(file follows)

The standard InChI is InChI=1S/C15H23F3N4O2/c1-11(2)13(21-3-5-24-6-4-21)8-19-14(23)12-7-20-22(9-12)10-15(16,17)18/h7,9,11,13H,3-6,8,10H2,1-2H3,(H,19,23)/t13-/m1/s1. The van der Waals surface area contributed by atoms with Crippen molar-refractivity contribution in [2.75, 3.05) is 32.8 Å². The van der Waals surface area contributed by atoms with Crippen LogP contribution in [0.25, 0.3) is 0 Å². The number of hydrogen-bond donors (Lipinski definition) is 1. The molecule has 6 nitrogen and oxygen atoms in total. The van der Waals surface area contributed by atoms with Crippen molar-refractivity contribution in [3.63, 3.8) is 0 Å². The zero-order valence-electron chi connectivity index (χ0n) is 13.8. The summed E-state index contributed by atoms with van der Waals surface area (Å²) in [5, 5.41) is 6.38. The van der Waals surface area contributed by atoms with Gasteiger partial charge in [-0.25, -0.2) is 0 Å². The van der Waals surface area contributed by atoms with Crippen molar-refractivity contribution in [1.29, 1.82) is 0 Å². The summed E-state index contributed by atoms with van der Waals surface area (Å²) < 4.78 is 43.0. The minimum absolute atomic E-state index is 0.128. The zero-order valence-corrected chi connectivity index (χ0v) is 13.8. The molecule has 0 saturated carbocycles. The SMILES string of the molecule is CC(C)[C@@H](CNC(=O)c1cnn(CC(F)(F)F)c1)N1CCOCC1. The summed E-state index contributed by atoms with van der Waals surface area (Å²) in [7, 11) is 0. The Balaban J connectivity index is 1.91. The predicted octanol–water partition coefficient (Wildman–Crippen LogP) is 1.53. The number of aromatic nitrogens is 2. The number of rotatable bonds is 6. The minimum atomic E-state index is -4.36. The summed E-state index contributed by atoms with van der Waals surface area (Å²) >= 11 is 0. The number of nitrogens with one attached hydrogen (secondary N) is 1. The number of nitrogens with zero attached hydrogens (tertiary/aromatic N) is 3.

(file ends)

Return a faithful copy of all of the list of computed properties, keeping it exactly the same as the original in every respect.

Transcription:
The standard InChI is InChI=1S/C15H23F3N4O2/c1-11(2)13(21-3-5-24-6-4-21)8-19-14(23)12-7-20-22(9-12)10-15(16,17)18/h7,9,11,13H,3-6,8,10H2,1-2H3,(H,19,23)/t13-/m1/s1. The van der Waals surface area contributed by atoms with Crippen molar-refractivity contribution in [2.75, 3.05) is 32.8 Å². The van der Waals surface area contributed by atoms with Crippen LogP contribution in [0.25, 0.3) is 0 Å². The number of hydrogen-bond donors (Lipinski definition) is 1. The molecule has 6 nitrogen and oxygen atoms in total. The van der Waals surface area contributed by atoms with Crippen molar-refractivity contribution in [3.63, 3.8) is 0 Å². The zero-order valence-electron chi connectivity index (χ0n) is 13.8. The summed E-state index contributed by atoms with van der Waals surface area (Å²) in [5, 5.41) is 6.38. The van der Waals surface area contributed by atoms with Gasteiger partial charge in [-0.25, -0.2) is 0 Å². The van der Waals surface area contributed by atoms with Crippen molar-refractivity contribution in [1.29, 1.82) is 0 Å². The summed E-state index contributed by atoms with van der Waals surface area (Å²) < 4.78 is 43.0. The minimum absolute atomic E-state index is 0.128. The zero-order valence-corrected chi connectivity index (χ0v) is 13.8. The molecule has 0 saturated carbocycles. The SMILES string of the molecule is CC(C)[C@@H](CNC(=O)c1cnn(CC(F)(F)F)c1)N1CCOCC1. The summed E-state index contributed by atoms with van der Waals surface area (Å²) in [7, 11) is 0. The Balaban J connectivity index is 1.91. The predicted octanol–water partition coefficient (Wildman–Crippen LogP) is 1.53. The number of aromatic nitrogens is 2. The number of rotatable bonds is 6. The minimum atomic E-state index is -4.36. The summed E-state index contributed by atoms with van der Waals surface area (Å²) >= 11 is 0. The number of nitrogens with one attached hydrogen (secondary N) is 1. The number of nitrogens with zero attached hydrogens (tertiary/aromatic N) is 3.